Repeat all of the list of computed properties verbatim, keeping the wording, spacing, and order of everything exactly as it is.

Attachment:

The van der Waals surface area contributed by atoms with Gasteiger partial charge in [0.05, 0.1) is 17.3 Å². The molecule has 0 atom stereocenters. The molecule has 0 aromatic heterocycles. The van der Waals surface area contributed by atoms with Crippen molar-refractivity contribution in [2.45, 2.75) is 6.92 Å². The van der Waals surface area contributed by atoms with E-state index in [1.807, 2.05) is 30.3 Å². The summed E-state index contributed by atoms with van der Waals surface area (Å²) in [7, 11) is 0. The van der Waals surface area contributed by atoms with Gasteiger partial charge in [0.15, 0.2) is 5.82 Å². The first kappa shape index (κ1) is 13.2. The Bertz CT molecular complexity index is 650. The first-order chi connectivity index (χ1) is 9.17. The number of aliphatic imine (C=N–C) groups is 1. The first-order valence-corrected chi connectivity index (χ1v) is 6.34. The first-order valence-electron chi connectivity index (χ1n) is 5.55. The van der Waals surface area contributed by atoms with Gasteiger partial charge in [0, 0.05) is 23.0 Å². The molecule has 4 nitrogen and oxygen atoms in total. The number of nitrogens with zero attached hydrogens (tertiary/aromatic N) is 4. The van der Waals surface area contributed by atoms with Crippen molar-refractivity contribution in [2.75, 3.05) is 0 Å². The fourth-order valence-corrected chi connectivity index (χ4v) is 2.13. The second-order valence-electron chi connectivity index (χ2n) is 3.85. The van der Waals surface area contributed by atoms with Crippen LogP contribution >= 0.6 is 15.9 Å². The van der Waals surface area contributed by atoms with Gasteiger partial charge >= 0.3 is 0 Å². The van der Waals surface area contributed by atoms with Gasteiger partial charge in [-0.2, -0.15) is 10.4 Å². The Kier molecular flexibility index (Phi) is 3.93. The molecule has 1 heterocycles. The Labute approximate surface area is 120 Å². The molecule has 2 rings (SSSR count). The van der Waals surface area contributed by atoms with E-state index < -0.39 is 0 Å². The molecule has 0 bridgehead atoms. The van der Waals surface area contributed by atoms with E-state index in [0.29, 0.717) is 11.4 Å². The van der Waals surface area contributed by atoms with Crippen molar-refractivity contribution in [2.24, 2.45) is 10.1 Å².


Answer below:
The van der Waals surface area contributed by atoms with Gasteiger partial charge in [0.05, 0.1) is 17.3 Å². The molecule has 0 atom stereocenters. The molecule has 0 aromatic heterocycles. The van der Waals surface area contributed by atoms with Crippen molar-refractivity contribution in [2.45, 2.75) is 6.92 Å². The van der Waals surface area contributed by atoms with E-state index in [1.807, 2.05) is 30.3 Å². The summed E-state index contributed by atoms with van der Waals surface area (Å²) in [7, 11) is 0. The van der Waals surface area contributed by atoms with Gasteiger partial charge in [0.15, 0.2) is 5.82 Å². The first kappa shape index (κ1) is 13.2. The Bertz CT molecular complexity index is 650. The first-order chi connectivity index (χ1) is 9.17. The number of aliphatic imine (C=N–C) groups is 1. The first-order valence-corrected chi connectivity index (χ1v) is 6.34. The first-order valence-electron chi connectivity index (χ1n) is 5.55. The van der Waals surface area contributed by atoms with Gasteiger partial charge in [0, 0.05) is 23.0 Å². The molecule has 4 nitrogen and oxygen atoms in total. The number of nitrogens with zero attached hydrogens (tertiary/aromatic N) is 4. The van der Waals surface area contributed by atoms with Crippen molar-refractivity contribution in [2.75, 3.05) is 0 Å². The fourth-order valence-corrected chi connectivity index (χ4v) is 2.13. The second-order valence-electron chi connectivity index (χ2n) is 3.85. The van der Waals surface area contributed by atoms with Crippen LogP contribution >= 0.6 is 15.9 Å². The van der Waals surface area contributed by atoms with Gasteiger partial charge >= 0.3 is 0 Å². The van der Waals surface area contributed by atoms with Gasteiger partial charge in [-0.2, -0.15) is 10.4 Å². The Kier molecular flexibility index (Phi) is 3.93. The molecule has 1 heterocycles. The Labute approximate surface area is 120 Å². The molecule has 2 rings (SSSR count). The van der Waals surface area contributed by atoms with E-state index < -0.39 is 0 Å². The molecule has 0 bridgehead atoms. The van der Waals surface area contributed by atoms with E-state index in [0.29, 0.717) is 11.4 Å². The van der Waals surface area contributed by atoms with Crippen molar-refractivity contribution in [2.24, 2.45) is 10.1 Å².